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S&P Global — 21 Dec, 2020

Daily Update: December 21, 2020

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By S&P Global

Subscribe on LinkedIn to be notified of each new Daily Update—a curated selection of essential intelligence on financial markets and the global economy from S&P Global.

The COVID-19 pandemic has placed much of the hope of returning back to normal on the pharmaceutical industry to develop effective treatments and vaccines. While the first round of vaccinations has begun worldwide, the next big steps toward a new normal and economic recovery are predicated on the vaccine’s widespread availability, distribution, and administration.

In the U.S., which has the highest national total of coronavirus cases and deaths, a panel of prominent health experts advising the U.S. Centers for Disease Control and Prevention recommended on Dec. 20 that frontline workers and Americans aged 75 years and older be slated first to receive the coronavirus vaccine. The day prior, the CDC authorized Moderna’s vaccine for emergency authorization usage. This follows the CDC’s approval of the Pfizer/BioTech vaccine in the U.S. on Dec. 11. 

Global markets have rallied to record highs on the news of successful vaccine development and deployments. The stability of this positive momentum is dependent on the viability of the vaccine, according to S&P Global Market Intelligence. Nearly  all of  the emerging-market currencies tracked by S&P Global Market Intelligence (20 of the 21) posted gains in November alongside the MSCI International Emerging Market Currency Index, which measures the performance of 26 emerging-market currencies relative to the U.S. dollar. The optimism also pushed down short interest in all sectors of the S&P 500 benchmark equity index in the first half of November and propelled commodities futures on the S&P GSCI index, which tracks futures for 24 raw materials, up 13.2% to a six-month high during the overall month.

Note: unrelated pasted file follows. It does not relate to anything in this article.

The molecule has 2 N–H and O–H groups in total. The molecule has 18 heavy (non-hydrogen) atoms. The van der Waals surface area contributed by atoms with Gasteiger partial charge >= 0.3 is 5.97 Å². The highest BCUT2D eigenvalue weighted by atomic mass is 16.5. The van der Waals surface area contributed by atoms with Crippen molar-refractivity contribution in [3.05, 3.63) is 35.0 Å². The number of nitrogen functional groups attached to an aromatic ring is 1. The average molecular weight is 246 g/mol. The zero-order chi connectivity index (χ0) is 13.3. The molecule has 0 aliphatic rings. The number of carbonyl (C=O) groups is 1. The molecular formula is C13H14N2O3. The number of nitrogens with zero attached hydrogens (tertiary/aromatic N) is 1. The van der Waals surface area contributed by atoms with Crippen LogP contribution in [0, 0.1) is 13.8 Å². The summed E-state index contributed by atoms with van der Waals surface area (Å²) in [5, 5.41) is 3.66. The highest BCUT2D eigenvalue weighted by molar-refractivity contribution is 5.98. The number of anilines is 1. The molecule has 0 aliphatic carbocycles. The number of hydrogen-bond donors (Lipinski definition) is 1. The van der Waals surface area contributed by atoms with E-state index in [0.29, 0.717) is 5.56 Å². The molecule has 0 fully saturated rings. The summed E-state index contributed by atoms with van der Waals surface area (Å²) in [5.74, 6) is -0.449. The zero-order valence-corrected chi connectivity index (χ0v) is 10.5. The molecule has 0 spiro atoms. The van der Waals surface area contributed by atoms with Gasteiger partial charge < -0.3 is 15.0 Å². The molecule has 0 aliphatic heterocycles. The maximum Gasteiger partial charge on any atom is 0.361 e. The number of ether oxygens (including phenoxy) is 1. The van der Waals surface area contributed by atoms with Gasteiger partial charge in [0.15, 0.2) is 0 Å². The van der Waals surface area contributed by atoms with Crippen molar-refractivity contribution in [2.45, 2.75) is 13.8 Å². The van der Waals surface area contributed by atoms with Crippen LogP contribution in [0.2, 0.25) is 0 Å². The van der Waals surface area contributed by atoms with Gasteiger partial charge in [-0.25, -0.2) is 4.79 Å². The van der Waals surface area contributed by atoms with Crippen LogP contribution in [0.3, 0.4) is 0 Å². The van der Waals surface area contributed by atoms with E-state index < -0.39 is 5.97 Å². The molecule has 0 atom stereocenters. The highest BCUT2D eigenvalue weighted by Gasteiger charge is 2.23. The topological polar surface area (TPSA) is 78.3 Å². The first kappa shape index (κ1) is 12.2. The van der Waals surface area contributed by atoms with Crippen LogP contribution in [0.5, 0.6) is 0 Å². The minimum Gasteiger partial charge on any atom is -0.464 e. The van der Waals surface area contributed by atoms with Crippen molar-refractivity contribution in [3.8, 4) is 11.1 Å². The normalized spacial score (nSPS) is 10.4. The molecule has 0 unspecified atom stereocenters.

However, the vaccine won’t erase all risks—whether in the U.S. or around the world. 

“The vaccines are obviously a very positive development, not least because of the extremely high effectiveness rates. They herald, however, only the first step toward a return to social and economic normality; taking into account approval, production, and distribution hurdles, we continue to assume that effective immunization could be widely available by the middle of next year,” S&P Global Ratings said in a recent report. “On the other hand, the recent surge in cases—bringing about a second wave of lockdowns in Europe and additional restrictions in many U.S. states—is likely to make things worse for certain industries before they get better.”

Emerging markets in particular face exceptional exposure as demand for the vaccine is likely to surpass supply in countries including Brazil, Mexico, and India. Delays in delivering a vaccine across emerging markets could prompt nations to suffer slower economic recoveries and further downgrades, according to S&P Global Ratings. To minimize the likelihood of that outcome, the EU, Japan, and 11 additional developed nations launched an action late last month to minimize protectionist trade measures relating to medical supplies. This efforts is necessary so that global supply chains will be able operate effectively in delivering the coronavirus vaccine worldwide, according to Panjiva, part of S&P Global Market Intelligence.

Today is Monday, December 21, 2020, and here is today’s essential intelligence.

Uncertainty in the Global Economy

Economic Research: U.S. Real-Time Data: The Recovery Backtracks

The upcoming months look to be a difficult stretch for the economy as new COVID-19 cases per million population have continued to steadily climb.

—Read the full report from S&P Global Ratings

Economic Research: European Economic Snapshots: Policy Is Keeping The Impact Of The Second COVID Wave At Bay

As we enter 2021, Europe's economic recovery is on hold as the region battles a spike in COVID-19 cases. The rebound will be slower than S&P Global Ratings forecasted in October, since some restrictions on economic activity will likely stay in place until second-quarter 2021, when a vaccine should be widely available. Fiscal and monetary policy will likely continue to bridge the gap, with measures easing financing conditions for firms and maintaining a safety net for households.

—Read the full report from S&P Global Ratings

Market Volatility

So Different Yet So Alike…

To say that the world is different now than it was a year ago would be an astounding understatement. COVID-19 brought about once unimaginable conditions and changes. In the financial realm, market volatility spiked and remains markedly higher across all sectors compared to the beginning of 2020. Yet, observing the market based purely on performance, it would almost seem as if all was normal. The S&P/TSX Composite Index, after March’s blip, is up 6.8% through Dec. 17 and continuing its uptrend heading into the new year.